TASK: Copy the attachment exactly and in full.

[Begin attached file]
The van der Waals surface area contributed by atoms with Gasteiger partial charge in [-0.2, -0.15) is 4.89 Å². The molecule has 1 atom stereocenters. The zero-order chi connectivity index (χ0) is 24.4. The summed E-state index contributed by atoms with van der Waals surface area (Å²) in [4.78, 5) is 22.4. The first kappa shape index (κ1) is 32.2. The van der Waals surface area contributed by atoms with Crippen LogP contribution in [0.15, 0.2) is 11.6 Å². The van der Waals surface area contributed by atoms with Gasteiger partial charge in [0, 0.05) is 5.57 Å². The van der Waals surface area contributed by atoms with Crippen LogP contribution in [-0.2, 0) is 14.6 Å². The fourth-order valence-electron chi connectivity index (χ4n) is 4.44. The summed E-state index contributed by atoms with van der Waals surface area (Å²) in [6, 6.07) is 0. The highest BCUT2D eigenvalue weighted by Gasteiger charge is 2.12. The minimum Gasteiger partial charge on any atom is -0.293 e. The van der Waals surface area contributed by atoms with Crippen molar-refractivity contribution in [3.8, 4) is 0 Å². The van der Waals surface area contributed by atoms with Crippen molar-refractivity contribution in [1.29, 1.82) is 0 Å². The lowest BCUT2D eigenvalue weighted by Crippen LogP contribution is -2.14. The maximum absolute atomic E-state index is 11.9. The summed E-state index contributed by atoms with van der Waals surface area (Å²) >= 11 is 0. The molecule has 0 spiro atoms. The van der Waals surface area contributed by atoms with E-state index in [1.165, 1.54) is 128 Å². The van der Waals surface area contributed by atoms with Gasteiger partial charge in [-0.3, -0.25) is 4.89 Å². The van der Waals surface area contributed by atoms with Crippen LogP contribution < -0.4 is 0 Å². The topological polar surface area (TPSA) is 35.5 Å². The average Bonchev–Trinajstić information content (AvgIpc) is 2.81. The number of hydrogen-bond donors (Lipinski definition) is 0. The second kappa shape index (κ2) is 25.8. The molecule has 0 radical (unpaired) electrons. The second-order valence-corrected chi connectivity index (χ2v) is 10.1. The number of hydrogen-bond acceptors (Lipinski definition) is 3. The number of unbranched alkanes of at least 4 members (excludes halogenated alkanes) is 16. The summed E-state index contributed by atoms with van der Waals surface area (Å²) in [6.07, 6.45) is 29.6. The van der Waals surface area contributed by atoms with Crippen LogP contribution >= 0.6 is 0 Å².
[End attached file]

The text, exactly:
The van der Waals surface area contributed by atoms with Gasteiger partial charge in [-0.2, -0.15) is 4.89 Å². The molecule has 1 atom stereocenters. The zero-order chi connectivity index (χ0) is 24.4. The summed E-state index contributed by atoms with van der Waals surface area (Å²) in [4.78, 5) is 22.4. The first kappa shape index (κ1) is 32.2. The van der Waals surface area contributed by atoms with Crippen LogP contribution in [0.15, 0.2) is 11.6 Å². The van der Waals surface area contributed by atoms with Gasteiger partial charge in [0, 0.05) is 5.57 Å². The van der Waals surface area contributed by atoms with Crippen LogP contribution in [-0.2, 0) is 14.6 Å². The fourth-order valence-electron chi connectivity index (χ4n) is 4.44. The summed E-state index contributed by atoms with van der Waals surface area (Å²) in [6, 6.07) is 0. The highest BCUT2D eigenvalue weighted by Gasteiger charge is 2.12. The minimum Gasteiger partial charge on any atom is -0.293 e. The van der Waals surface area contributed by atoms with Crippen molar-refractivity contribution in [3.8, 4) is 0 Å². The van der Waals surface area contributed by atoms with Crippen molar-refractivity contribution in [1.29, 1.82) is 0 Å². The lowest BCUT2D eigenvalue weighted by Crippen LogP contribution is -2.14. The maximum absolute atomic E-state index is 11.9. The summed E-state index contributed by atoms with van der Waals surface area (Å²) >= 11 is 0. The molecule has 0 spiro atoms. The van der Waals surface area contributed by atoms with E-state index in [1.165, 1.54) is 128 Å². The van der Waals surface area contributed by atoms with Gasteiger partial charge in [-0.3, -0.25) is 4.89 Å². The van der Waals surface area contributed by atoms with Crippen LogP contribution < -0.4 is 0 Å². The topological polar surface area (TPSA) is 35.5 Å². The average Bonchev–Trinajstić information content (AvgIpc) is 2.81. The number of hydrogen-bond donors (Lipinski definition) is 0. The second kappa shape index (κ2) is 25.8. The molecule has 0 radical (unpaired) electrons. The second-order valence-corrected chi connectivity index (χ2v) is 10.1. The number of hydrogen-bond acceptors (Lipinski definition) is 3. The number of unbranched alkanes of at least 4 members (excludes halogenated alkanes) is 16. The summed E-state index contributed by atoms with van der Waals surface area (Å²) in [6.07, 6.45) is 29.6. The van der Waals surface area contributed by atoms with Crippen LogP contribution >= 0.6 is 0 Å².